NCAA, CBS: Strong Hints That 96 Still In The Mix

Today the NCAA announced in a press release that it has agreed to a new, 14-year contract with CBS and Turner to broadcast the NCAA men’s basketball tournament.

NCAA: 96 Teams For March Madness Still On The Table

(CBS, NCAA via SBJ’s John Ourand: 96 Still In The Mix)

The release also addressed the size of the field:

Late Wednesday, the NCAA Division I Men’s Basketball Committee unanimously passed a recommendation to the Division I Board of Directors to increase tournament field size to 68 teams beginning with the 2011 Championship. The recommendation will be reviewed by the Division I Board of Directors at its April 29 meeting.

That may lead some to believe that a 96-team tournament is off the table. But as confirmed by NCAA Interim President Jim Isch and CBS Sports President Sean McManus on a media conference call today, a 96-team field remains a possibility in the future - at the NCAA’s discretion.

As I’ve noted here many times over the past three months, the decision on the size of the field is completely up to the NCAA Board of Directors. The new, 68-team tournament recommendation comes from hoops-centric NCAA membership, not the folks who will make the final call. The idea of a 96-team NCAA hoops tournament was never a consideration of NCAA basketball personnel.

The 96-team idea germinated from non-basketball NCAA representatives using the increased field size to raise TV broadcast rights fees, thus maintaining the proper staging of the nearly 100 annual NCAA championship events. Events which incur a massive, multi-million dollar shortfall on the governing body’s balance sheet every year.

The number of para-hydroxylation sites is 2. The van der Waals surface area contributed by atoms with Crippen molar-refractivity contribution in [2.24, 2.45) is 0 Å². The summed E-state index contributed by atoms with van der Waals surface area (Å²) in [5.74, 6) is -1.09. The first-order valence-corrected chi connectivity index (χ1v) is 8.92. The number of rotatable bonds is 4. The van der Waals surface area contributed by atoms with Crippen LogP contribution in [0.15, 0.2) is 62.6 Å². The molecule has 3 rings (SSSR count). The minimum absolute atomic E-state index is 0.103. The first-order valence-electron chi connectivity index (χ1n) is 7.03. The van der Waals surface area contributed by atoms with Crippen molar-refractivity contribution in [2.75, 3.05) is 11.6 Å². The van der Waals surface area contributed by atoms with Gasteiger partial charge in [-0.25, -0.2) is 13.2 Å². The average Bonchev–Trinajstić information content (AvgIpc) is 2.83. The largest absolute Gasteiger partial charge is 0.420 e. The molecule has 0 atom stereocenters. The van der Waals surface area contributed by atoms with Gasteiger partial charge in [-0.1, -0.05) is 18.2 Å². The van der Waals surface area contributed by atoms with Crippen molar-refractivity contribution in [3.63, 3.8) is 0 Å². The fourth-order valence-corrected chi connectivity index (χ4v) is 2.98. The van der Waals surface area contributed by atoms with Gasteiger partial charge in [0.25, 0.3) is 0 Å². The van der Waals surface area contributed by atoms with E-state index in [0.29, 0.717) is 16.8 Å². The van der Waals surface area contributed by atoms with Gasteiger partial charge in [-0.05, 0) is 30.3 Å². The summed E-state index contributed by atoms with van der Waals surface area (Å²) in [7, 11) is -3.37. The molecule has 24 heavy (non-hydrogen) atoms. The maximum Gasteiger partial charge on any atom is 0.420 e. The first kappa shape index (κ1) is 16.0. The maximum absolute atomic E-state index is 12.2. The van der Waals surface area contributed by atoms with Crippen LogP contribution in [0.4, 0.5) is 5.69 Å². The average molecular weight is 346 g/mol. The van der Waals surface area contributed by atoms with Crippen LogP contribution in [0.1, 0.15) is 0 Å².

On April 29, I expect the NCAA Board of Directors to confirm that the 2011 NCAA men’s basketball tournament will have 68 teams. That confirmation does not mean that a 96-team tournament is dead, only that the staging of a 96-team, 2011 tournament is now, according to a source, logistically impossible.

Today a prominent sports facility scheduling expert told me that if the NCAA suddenly wanted to book an increased number of dates at tournament sites for March 2011, it would likely be unsuccessful in that endeavor.

“It would be hard to get all the necessary arenas cleared and blocked for the games. They probably couldn’t route it that fast.”

2012 is another story.

What’s most interesting about today’s events is why the NCAA Division I Men’s Basketball Committee made its 68-team recommendation in the press release knowing that it had no authority over the NCAA Board of Directors, which will make the final call on the size of the field on April 29. NCAA interim President Isch also maintained that 96 teams was still on the table during a subsequent media conference call.

Does that suggest that NCAA athletic directors, coaches and conference commissioners are not on the same page as the university presidents on the NCAA Board of Directors who hatched the 96-team plan?

How could you come to any other conclusion?

The NCAA’s basketball arm is doing all it can to publicly wash its hands of 96, even if it means standing up to a Board of Directors over which is has no authority.

Though if anyone at this moment deserves credit for staving off 96 it isn’t the NCAA basketball people. It’s CBS.

The network brought in Turner to help increase rights fees on a property that it lost money on in 2010. Increased fees that McManus today confirmed apparently weren’t predicated on 96 teams. CBS and Turner apparently also have no control on the size of the field beyond 68.

Unlike the university presidents on the NCAA Board of Directors, CBS smartly understands how wildly unpopular the 96-team prospect is, and apparently did whatever it took to prevent the major field expansion from immediately happening.

Though it does make me wonder had I not broke the 96-team NCAA tournament expansion story on Feb. 1, would we talking about 68 instead of 96 today?

It was that same story that NCAA vice president Greg Shaheen addressed specifically in his “done deal” denial to SI.com’s Stewart Mandel shortly after my original piece.

While Shaheen appears to have won a battle, the war is far from over.